Facebook and Skype introduced an elegant integration earlier today which allows Facebook members to easily video chat with each other. The demo looks slick; you simply go to a friend's profile page or find them in the chat window, click on the video camera icon and are connected. One big benefit of the integration vs. the way Skype ordinarily works is that you can instantly communicate with your friend on Facebook that you want to have a video call and if the friend doesn't have the Skype plug-in they can download it in 20-30 seconds and get started.
By taking a lot of the friction out of video chatting, and by exposing this feature to Facebook's 750 million users, this new feature could become the next big inflection point for online and mobile video usage. Over the last 5 years online and mobile video usage has exploded, and arguably YouTube, Hulu, Netflix and Apple have been the main drivers. YouTube's user-generated and sharing roots exposed tens of millions of people to watching video online in the first place. Then Hulu and Netflix capitalized on this awareness by making household-name premium quality video available. Apple has played its part introducing mobile devices (iPhone, iPod, iPad) that enable more convenient, flexible viewing.
On the eve of the Cable Show, Comcast and Skype are announcing a partnership that will enable TV-based HD video calling. Comcast subscribers using the new service will be able to make Skype video and audio calls while at the same time watching TV. On-screen caller ID will pop-up when a Skype call is received. A Comcast spokesman told me last week that customer trials are set to begin soon (word actually began leaking out last week).
For Skype, the partnership is another route into the living room as it seeks to become a ubiquitous communications platform. Early last year Skype announced it was working with Samsung and Panasonic to embed the Skype app in certain connected TV models, and it also offers a variety of HD web cams for sale on its site. For Comcast, Skype is an enhancement to its Xfinity TV service and mobile app that creates some interesting new integrated communications and social media experiences.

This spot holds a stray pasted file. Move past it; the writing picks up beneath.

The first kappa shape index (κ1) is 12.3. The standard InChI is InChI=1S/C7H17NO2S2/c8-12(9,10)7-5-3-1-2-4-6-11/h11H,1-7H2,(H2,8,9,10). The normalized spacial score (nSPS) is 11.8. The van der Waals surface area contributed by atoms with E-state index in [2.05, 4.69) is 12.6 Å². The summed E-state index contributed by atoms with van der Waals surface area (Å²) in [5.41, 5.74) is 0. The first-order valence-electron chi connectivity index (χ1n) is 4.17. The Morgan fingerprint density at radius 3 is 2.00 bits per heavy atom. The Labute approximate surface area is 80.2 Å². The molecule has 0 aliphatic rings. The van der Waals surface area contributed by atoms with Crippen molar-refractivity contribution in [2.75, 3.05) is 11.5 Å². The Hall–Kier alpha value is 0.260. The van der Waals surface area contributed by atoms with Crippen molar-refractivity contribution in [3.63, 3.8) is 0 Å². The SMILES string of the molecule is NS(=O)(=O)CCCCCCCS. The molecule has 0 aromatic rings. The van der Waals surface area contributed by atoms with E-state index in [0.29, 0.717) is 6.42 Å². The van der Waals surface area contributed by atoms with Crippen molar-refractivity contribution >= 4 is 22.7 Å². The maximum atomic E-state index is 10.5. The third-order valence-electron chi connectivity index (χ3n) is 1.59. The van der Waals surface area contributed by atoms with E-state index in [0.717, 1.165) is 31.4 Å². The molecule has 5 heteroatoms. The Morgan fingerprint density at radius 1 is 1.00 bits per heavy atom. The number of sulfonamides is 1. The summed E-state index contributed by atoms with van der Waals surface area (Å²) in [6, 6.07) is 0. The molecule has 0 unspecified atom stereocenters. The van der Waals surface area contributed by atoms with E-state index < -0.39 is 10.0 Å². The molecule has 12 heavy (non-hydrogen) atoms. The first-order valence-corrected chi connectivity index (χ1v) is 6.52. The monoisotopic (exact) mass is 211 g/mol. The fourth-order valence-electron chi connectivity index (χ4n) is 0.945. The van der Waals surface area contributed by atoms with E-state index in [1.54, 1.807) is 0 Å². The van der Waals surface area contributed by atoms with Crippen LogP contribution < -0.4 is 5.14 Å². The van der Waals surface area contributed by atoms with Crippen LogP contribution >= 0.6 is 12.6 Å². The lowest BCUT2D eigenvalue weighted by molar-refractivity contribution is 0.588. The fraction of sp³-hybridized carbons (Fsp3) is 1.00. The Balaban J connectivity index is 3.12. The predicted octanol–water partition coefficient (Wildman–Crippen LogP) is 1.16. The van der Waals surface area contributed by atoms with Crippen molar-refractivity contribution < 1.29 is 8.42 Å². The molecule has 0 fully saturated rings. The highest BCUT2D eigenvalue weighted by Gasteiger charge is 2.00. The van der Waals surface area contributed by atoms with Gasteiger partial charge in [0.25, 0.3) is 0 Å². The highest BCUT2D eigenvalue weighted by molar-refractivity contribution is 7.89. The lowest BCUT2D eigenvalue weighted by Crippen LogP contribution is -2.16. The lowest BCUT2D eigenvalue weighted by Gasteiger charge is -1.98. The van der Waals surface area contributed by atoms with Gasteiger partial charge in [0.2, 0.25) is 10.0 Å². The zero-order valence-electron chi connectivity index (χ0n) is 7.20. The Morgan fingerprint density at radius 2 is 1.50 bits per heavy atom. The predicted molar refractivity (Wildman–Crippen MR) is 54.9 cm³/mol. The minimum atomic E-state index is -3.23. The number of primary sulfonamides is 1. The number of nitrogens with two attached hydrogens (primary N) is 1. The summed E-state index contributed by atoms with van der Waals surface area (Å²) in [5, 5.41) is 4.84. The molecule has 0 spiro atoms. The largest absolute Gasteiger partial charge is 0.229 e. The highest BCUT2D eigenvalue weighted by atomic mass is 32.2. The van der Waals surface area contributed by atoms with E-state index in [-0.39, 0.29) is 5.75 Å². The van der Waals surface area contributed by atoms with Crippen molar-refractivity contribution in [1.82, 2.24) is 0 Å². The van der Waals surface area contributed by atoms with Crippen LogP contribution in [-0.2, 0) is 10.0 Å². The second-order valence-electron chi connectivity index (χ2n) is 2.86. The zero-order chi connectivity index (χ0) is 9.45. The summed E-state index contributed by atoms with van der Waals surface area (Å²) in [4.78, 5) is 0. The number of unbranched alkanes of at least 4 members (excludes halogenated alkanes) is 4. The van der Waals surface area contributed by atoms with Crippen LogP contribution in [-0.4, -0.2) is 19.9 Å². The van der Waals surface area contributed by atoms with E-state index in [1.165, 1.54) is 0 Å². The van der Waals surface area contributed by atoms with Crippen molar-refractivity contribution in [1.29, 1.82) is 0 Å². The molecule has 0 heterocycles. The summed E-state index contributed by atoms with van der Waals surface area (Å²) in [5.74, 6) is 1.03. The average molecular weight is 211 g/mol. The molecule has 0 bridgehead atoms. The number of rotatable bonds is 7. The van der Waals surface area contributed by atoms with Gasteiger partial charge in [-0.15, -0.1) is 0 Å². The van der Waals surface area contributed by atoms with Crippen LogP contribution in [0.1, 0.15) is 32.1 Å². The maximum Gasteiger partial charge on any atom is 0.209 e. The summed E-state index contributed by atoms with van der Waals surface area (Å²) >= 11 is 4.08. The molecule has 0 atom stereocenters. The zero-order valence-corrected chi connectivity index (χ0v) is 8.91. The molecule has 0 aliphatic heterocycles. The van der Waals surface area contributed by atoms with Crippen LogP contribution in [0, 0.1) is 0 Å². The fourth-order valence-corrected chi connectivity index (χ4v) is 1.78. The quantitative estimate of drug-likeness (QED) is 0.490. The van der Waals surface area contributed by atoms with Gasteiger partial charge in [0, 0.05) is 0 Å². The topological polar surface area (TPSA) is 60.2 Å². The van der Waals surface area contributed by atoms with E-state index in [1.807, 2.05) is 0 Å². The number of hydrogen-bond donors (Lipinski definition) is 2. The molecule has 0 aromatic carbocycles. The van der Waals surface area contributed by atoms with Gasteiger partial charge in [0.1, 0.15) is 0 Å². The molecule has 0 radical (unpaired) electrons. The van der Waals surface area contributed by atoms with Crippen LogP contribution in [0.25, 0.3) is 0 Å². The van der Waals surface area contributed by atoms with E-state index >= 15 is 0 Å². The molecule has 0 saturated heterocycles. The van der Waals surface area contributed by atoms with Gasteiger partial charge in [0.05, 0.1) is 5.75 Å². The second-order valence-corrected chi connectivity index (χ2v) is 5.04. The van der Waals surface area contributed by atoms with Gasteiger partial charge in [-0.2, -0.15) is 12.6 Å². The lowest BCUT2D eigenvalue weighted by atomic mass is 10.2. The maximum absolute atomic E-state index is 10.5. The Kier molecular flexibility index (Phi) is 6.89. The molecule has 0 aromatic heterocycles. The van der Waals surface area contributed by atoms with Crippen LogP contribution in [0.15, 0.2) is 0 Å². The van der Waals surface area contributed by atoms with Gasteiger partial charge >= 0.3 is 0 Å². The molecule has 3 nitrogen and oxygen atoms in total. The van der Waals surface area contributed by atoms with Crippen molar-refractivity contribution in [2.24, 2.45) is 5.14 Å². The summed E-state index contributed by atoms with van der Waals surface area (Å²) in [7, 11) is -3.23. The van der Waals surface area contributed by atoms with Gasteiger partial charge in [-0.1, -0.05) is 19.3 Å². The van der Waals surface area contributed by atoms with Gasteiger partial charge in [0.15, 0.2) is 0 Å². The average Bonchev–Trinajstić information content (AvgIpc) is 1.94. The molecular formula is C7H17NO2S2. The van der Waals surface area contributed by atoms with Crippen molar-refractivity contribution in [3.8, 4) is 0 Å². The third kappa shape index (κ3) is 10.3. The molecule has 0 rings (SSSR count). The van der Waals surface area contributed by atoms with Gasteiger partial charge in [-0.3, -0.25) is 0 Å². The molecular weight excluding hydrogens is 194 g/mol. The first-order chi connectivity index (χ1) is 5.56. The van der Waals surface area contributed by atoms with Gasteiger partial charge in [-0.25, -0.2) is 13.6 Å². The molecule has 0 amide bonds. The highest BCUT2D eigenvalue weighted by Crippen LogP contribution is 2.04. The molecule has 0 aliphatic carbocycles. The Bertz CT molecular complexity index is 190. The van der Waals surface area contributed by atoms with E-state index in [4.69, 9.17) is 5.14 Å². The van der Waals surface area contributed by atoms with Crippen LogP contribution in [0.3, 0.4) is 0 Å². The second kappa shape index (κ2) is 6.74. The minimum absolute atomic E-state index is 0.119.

Yesterday Skype took the beta label off its 5.0 version for Mac users, which it originally began testing last Nov. 5.0 sports the ultra-cool group video calling feature that Skype unveiled at CES a few weeks ago. Group video calling allows up to 10 Skype users (though Skype itself recommends no more than 5) to watch each other while talking. Skype had earlier released a neat video (below) of various ways group calling can be used. The only bad news is that group video calling requires subscribing to the "Premium" package for $9/mo, or buying a day pass for $5.
VideoNuze is the authoritative online source for original analysis and news aggregation focused on the burgeoning online video industry. Founded in 2007 by Will Richmond, a 20-year veteran of the broadband, cable TV, content and technology industries, VideoNuze is read by executive-level decision-makers who need to get beyond the standard headlines and achieve a deep understanding of online video’s disruptive impact.